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Forces in Iraq . . .

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Dec 4, 2006, Vol. 12, No. 12 • By FREDERICK W. KAGAN
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Many months into the debate over finding a new strategy in Iraq, two myths continue to cloud the discussion. The Washington Post recently proclaimed: "The United States and its allies in Iraq would need at least 500,000 and perhaps more than 1 million troops" to bring order to the country. Incoming House majority leader Steny Hoyer declared: "As a practical matter, there are no troops to increase with." Neither of these statements is true. The persistence of these myths forecloses serious consideration of the only option likely to bring peace to Iraq.

Relevant historical examples do not support the notion that hundreds of thousands more troops are needed to improve security in Iraq. A study of post-conflict operations in the Balkans, Afghanistan, and elsewhere conducted by Ambassador James Dobbins showed that success in those operations--characterized by severe ethnic and sectarian violence--required force ratios of 1 soldier per 100 inhabitants. Iraq poses challenges that are in some respects more severe, at the moment, but it also offers its own rules-of-thumb. Successful clear-and-hold operations in Tal Afar required a force ratio of around 1 soldier (counting both U.S. and Iraqi troops) for every 40 inhabitants. On the other hand, in 2004 Major General Peter Chiarelli suppressed a widespread uprising in Sadr City (an area inhabited by about 2.5 million Shiites) with fewer than 20,000 U.S. soldiers--a ratio of about 1 to 125.

Then there's the question of the size of the population to be pacified. Most of Iraq is relatively calm. Instances of violence in the Kurdish north and the Shia south are rare. No responsible analyst advocates sending large numbers of troops into either area--they are not needed and would not be welcomed. Disarming the Shia militias is a process that must be undertaken only after the Sunni Arab insurgency is under control, and it cannot be undertaken primarily by American forces directly confronting the Shiite population. Using all of Iraq's 27 million people as a baseline for estimating force ratios is, therefore, an invalid approach.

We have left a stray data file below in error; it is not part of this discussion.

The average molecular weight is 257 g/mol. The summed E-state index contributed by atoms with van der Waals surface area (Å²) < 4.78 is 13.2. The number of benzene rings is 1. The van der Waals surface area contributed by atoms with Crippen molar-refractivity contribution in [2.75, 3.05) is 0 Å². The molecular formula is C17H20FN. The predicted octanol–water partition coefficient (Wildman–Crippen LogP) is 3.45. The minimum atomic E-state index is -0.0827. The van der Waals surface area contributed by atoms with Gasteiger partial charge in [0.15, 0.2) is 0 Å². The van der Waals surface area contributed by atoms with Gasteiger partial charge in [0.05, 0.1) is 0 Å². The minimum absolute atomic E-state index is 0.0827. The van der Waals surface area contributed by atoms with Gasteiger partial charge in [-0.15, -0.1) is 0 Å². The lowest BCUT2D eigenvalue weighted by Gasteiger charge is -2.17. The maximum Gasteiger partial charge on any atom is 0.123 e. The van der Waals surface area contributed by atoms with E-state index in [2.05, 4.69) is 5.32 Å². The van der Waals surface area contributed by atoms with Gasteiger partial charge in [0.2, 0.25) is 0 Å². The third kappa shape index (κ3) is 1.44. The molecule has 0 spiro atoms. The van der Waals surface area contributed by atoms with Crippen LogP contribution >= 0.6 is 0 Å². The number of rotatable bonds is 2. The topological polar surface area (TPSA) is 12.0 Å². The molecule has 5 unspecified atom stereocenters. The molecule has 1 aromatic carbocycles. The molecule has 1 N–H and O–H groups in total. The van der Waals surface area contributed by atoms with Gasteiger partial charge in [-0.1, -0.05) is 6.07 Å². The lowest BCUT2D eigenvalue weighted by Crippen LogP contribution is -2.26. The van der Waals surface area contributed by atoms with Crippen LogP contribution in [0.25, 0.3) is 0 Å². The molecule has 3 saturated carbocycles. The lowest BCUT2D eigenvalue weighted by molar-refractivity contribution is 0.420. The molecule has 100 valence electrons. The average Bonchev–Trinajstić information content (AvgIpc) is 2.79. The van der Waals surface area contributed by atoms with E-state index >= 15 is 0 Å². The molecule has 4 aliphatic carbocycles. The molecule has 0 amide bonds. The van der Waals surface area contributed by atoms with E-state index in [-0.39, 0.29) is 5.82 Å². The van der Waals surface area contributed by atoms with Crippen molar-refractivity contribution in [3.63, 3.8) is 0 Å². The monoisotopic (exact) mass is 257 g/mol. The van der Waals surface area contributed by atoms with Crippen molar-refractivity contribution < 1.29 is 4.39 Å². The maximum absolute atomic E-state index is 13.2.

The U.S. command repeatedly and correctly points out that about 80 percent of the violence in Iraq occurs within a 35-mile radius of Baghdad, among a population of perhaps 10 million. Baghdad itself has roughly 6.5 million inhabitants, including the 2.5 million Shiites in Sadr City. These figures provide the basis for a more realistic estimate of the force levels needed. Applying the high-end ratio used in Tal Afar over the entire metropolitan Baghdad area would generate a requirement of 250,000 troops--both U.S. and Iraqi. There are currently about 100,000 Iraqi army troops that the U.S. command considers trained and ready. There are almost 150,000 American troops in Iraq now, including perhaps 70,000 combat troops. Conducting Tal Afar-type operations across the entire capital region all at once would require concentrating all available forces in the area and a "surge" of about 80,000 U.S. soldiers--a large number, to be sure, but very far from the "hundreds of thousands" or even "millions" generated by the use of specious historical examples.

But the situation is not even this dire. Not all areas of the capital region require such an intensive deployment. Indeed, previous successful operations even in Baghdad did not require such high force ratios. What's more, skillful military planners conduct operations in phases, and that is exactly how this one should be prepared and executed. The recent unsuccessful effort to secure Baghdad, Operation Together Forward II, was broken into a series of phases. U.S. and Iraqi troops working together succeeded in clearing the neighborhoods they entered one after the other. But that is not why the operation failed. The problem, according to much anecdotal evidence and the recent testimony of the director of the Defense Intelligence Agency, General Michael D. Maples, is that the U.S. military command did not leave American forces behind in the areas that had been cleared. That mistake allowed insurgents to reinfiltrate those neighborhoods and begin the cycle of violence again.